Tree Disease Could be Cured by Garlic Extract
Allium sativum, commonly known as garlic is widely used around the world not only as a cooking ingredient but also as a medicine in many cultures for thousands of years. It is considered to be one of the most powerful natural anti-bacterial and anti-fungal agents. It contains a compound called allicin, which is believed to be the key molecule responsible for its antimicrobial properties.
Recent findings suggest that, anti-fungal and anti-bacterial properties of garlic can be used in the treatment of infected trees. The affected trees were treated with a garlic extract to cure them from deadly diseases. Oak trees with acute oak decline – which eventually kills the tree – have improved after being treated. In laboratory conditions allicin kills the pathogen chalara which is responsible for ash dieback.
The experimental injection device is made up of a pressurised chamber and eight “octopus” tubes. The pressure punches the solution through the tubes and through special injection units in to the tree’s sap system. The needles are positioned in a way to get allicin evenly around the tree. The disease is destroyed almost instantaneously once the active agent starts to encounter the disease. The poison is organic and isn’t rejected by the tree. The garlic extract is pulled up through the trunk, out along the branches and in to the leaves by the process of transpiration along with the flow of water.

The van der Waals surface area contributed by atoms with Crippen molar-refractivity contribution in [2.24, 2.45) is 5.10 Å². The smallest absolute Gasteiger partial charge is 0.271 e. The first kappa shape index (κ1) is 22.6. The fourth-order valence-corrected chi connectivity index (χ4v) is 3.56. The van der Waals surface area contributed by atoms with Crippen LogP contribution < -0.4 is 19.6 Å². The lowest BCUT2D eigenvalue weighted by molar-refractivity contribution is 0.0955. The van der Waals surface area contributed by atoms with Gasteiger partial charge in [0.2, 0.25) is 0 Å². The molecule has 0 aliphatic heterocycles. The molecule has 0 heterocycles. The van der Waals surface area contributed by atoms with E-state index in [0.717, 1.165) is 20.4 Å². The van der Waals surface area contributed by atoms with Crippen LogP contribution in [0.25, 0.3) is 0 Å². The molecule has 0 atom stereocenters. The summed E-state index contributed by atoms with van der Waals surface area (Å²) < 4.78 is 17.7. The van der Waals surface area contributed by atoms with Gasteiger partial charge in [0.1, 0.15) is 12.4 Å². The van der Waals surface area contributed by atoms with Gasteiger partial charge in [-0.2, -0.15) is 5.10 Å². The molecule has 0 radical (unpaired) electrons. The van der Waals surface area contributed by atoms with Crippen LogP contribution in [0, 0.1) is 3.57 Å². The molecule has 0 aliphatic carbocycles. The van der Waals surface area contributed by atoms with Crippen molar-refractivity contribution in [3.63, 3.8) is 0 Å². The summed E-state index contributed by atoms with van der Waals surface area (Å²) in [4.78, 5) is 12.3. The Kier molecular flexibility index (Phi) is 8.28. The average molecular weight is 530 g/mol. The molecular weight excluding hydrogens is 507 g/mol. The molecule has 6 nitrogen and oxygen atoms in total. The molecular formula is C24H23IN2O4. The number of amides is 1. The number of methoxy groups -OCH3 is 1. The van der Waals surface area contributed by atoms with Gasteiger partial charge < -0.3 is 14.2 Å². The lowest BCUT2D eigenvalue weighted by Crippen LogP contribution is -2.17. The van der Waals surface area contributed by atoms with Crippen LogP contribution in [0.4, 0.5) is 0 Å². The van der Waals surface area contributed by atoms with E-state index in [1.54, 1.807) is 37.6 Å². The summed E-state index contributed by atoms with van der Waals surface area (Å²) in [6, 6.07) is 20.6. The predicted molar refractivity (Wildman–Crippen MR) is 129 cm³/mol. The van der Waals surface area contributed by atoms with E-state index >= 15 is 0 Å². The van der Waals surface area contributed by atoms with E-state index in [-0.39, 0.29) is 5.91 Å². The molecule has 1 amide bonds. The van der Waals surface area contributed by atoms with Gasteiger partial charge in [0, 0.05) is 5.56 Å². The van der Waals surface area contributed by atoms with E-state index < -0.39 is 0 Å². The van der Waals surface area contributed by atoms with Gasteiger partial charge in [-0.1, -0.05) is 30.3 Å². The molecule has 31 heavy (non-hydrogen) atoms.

Tree consultant Jonathan Cocking is involved with the development and deployment of this treatment. He has treated 60 horse chestnut trees suffering badly with bleeding canker over last four years. All of the trees were cured, showing a 100% success rate. Then he applied this treatment further on 350 trees all over the country, with a success rate of 95%.
The garlic extract is commercially prepared by a company in Wales following a patented method. Organic cloves of garlic are crushed and the concentration of allicin in the extract is increased. Some preservatives and stabilisers are also added to stabilise the extract because allicin is quite unstable and breaks down in about 5-10 minutes in normal environmental conditions.
BBC has reported that though this method of treatment is costly and impractical still, it can be used to save trees of historic or sentimental value.
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